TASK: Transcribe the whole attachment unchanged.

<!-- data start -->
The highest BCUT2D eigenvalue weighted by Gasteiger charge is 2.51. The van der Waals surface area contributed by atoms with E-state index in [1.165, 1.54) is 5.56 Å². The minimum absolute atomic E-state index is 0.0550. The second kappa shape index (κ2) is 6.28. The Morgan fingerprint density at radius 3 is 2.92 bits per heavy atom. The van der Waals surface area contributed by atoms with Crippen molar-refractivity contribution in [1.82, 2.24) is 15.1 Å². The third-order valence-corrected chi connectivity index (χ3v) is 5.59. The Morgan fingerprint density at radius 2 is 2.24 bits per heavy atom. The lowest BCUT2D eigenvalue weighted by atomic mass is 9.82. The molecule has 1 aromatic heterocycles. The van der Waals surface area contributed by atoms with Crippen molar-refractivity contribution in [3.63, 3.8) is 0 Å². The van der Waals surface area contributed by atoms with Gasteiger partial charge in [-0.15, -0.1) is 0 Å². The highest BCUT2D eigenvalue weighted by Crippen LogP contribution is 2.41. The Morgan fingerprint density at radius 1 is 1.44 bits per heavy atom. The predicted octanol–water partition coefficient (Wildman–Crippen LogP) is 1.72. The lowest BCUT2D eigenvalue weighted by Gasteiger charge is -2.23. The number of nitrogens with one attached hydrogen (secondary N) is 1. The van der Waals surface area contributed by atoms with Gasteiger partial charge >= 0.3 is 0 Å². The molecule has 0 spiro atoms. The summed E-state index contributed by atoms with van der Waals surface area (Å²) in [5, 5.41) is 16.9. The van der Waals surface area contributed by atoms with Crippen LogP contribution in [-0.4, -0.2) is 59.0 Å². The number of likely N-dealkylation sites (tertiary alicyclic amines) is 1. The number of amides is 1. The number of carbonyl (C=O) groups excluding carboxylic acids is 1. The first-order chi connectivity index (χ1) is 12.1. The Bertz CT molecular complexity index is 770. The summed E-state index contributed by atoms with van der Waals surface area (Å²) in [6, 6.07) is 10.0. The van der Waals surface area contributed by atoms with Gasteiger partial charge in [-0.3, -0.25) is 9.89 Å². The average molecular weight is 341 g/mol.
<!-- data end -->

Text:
The highest BCUT2D eigenvalue weighted by Gasteiger charge is 2.51. The van der Waals surface area contributed by atoms with E-state index in [1.165, 1.54) is 5.56 Å². The minimum absolute atomic E-state index is 0.0550. The second kappa shape index (κ2) is 6.28. The Morgan fingerprint density at radius 3 is 2.92 bits per heavy atom. The van der Waals surface area contributed by atoms with Crippen molar-refractivity contribution in [1.82, 2.24) is 15.1 Å². The third-order valence-corrected chi connectivity index (χ3v) is 5.59. The Morgan fingerprint density at radius 2 is 2.24 bits per heavy atom. The lowest BCUT2D eigenvalue weighted by atomic mass is 9.82. The molecule has 1 aromatic heterocycles. The van der Waals surface area contributed by atoms with Crippen molar-refractivity contribution in [3.63, 3.8) is 0 Å². The van der Waals surface area contributed by atoms with Gasteiger partial charge in [-0.15, -0.1) is 0 Å². The highest BCUT2D eigenvalue weighted by Crippen LogP contribution is 2.41. The Morgan fingerprint density at radius 1 is 1.44 bits per heavy atom. The predicted octanol–water partition coefficient (Wildman–Crippen LogP) is 1.72. The lowest BCUT2D eigenvalue weighted by Gasteiger charge is -2.23. The number of nitrogens with one attached hydrogen (secondary N) is 1. The van der Waals surface area contributed by atoms with Gasteiger partial charge >= 0.3 is 0 Å². The molecule has 0 spiro atoms. The summed E-state index contributed by atoms with van der Waals surface area (Å²) in [5, 5.41) is 16.9. The van der Waals surface area contributed by atoms with Crippen LogP contribution in [-0.4, -0.2) is 59.0 Å². The number of likely N-dealkylation sites (tertiary alicyclic amines) is 1. The number of amides is 1. The number of carbonyl (C=O) groups excluding carboxylic acids is 1. The first-order chi connectivity index (χ1) is 12.1. The Bertz CT molecular complexity index is 770. The summed E-state index contributed by atoms with van der Waals surface area (Å²) in [6, 6.07) is 10.0. The van der Waals surface area contributed by atoms with Gasteiger partial charge in [-0.3, -0.25) is 9.89 Å². The average molecular weight is 341 g/mol.